They took corner suite rooms 1738, 1740 and 1742 at the hotel. Montreal wasn’t their first choice; initially they had planned to hold it in New York, but Lennon wasn’t allowed into the country due to his conviction for cannabis possession the previous year..
The bed-in caused instant worldwide media coverage, and Lennon and Ono spoke to up to 150 journalists each day. In the United States around 350 radio stations reported the event, carrying the couple’s message of peace and protests against the Vietnam war.
Arise, then, women of this day! Arise, all women who have hearts, whether your baptism be that of water or tears!
Say firmly: “We will not have great questions decided by irrelevant agencies. Our husbands shall not come to us, reeking with carnage, for caresses and applause. Our sons shall not be taken from us to unlearn all that we have taught them of charity, mercy and patience. We women of one country will be too tender of those of another to allow our sons to be trained to injure theirs.”
From the bosom of the devastated earth, a voice goes up with our own. It says, “Disarm, Disarm!”
The sword of murder is not the balance of justice. Blood not wipe out dishonor, nor violence indicate possession. As men have often forsaken the plow and the anvil at the summons of war, let women now leave all that may be left of home for a great and earnest day of counsel. Let them meet first, as women, to bewail & commemorate the dead. Let them solemnly take counsel with each other as to the means whereby the great human family can live in peace, each bearing after his own time the sacred impress, not of Caesars but of God.
In the name of womanhood and of humanity, I earnestly ask that a general congress of women without limit of nationality may be appointed and held at some place deemed most convenient and at the earliest period consistent with its objects, to promote the alliance of the different nationalities, the amicable settlement of international questions, the great and general interests of peace.
*Biography of Julia Ward Howe
US feminist, reformer, and writer Julia Ward Howe was born May 27, 1819 in New York City. She married Samuel Gridley Howe of Boston, a physician and social reformer. After the Civil War, she campaigned for women rights, anti-slavery, equality, and for world peace. She published several volumes of poetry, travel books, and a play. She became the first woman to be elected to the American Academy of Arts and Letters in 1908. She was an ardent antislavery activist who wrote the Battle Hymn of the Republic in 1862, sung to the tune of John Brown’s Body. She wrote a biography in 1883 of Margaret Fuller, who was a prominent literary figure and a member of Ralph Waldo Emerson’s Transcendentalists. She died in 1910.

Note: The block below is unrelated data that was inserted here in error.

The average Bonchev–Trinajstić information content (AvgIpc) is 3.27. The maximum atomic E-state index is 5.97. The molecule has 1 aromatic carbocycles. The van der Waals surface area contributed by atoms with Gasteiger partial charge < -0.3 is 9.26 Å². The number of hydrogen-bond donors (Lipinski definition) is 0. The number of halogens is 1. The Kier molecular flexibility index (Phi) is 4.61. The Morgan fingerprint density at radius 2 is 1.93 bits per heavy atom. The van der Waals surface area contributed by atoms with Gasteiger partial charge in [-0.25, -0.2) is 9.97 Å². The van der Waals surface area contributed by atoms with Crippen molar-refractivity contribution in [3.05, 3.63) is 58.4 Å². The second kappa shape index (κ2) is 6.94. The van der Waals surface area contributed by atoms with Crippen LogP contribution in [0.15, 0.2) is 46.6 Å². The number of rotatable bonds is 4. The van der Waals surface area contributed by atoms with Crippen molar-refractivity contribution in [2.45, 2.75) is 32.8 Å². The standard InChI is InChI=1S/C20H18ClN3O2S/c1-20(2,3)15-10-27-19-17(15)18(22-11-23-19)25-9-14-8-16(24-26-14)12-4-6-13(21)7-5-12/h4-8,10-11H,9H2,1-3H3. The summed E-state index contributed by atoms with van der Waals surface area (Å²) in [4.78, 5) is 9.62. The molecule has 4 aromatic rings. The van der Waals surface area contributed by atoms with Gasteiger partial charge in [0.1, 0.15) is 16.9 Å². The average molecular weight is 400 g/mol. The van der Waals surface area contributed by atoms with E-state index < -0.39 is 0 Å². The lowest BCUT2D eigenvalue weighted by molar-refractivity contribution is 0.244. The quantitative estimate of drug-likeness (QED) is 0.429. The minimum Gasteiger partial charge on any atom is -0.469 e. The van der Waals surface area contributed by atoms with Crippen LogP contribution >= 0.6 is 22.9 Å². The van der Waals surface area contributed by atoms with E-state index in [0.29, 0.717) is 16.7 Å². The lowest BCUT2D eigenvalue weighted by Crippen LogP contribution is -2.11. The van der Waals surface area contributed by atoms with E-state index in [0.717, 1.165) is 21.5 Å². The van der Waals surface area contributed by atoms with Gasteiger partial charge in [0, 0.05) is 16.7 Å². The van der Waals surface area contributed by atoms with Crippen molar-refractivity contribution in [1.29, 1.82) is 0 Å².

The mysterious collapse of bee colonies around the world has turned into a real crisis. In the United States, domesticated bee populations have reached a 50-year low and keep dwindling. The situation is just as dire in many other countries.
And that’s bad news for all those crops that depend on bees. The U.N. Food and Agriculture Organization estimates that “out of some 100 crop species which provide 90% of food worldwide, 71 of these are bee-pollinated.” Around the world, these crops are worth at least $207 billion.
When despair for the world grows in me and I wake in the night at the least sound in fear of what my life and my children’s lives may be, I go and lie down where the wood drake rests in his beauty on the water, and the great heron feeds. I come into the peace of wild things who do not tax their lives with forethought of grief. I come into the presence of still water. And I feel above me the day-blind stars waiting with their light. For a time
Now we will count to twelve and we will all keep still.
This one time upon the earth, let’s not speak any language, let’s stop for one second, and not move our arms so much.
It would be a delicious moment, without hurry, without locomotives, all of us would be together in a sudden uneasiness.
The fishermen in the cold sea would do no harm to the whales and the peasant gathering salt would look at his torn hands.
Those who prepare green wars, wars of gas, wars of fire, victories without survivors, would put on clean clothing and would walk alongside their brothers in the shade, without doing a thing.
What I want shouldn’t be confused with final inactivity: life alone is what matters, I want nothing to do with death.
If we weren’t unanimous about keeping our lives so much in motion,
if we could do nothing for once, perhaps a great silence would interrupt this sadness, this never understanding ourselves and threatening ourselves with death, perhaps the earth is teaching us when everything seems to be dead and then everything is alive.
Now I will count to twelve and you keep quiet and I’ll go.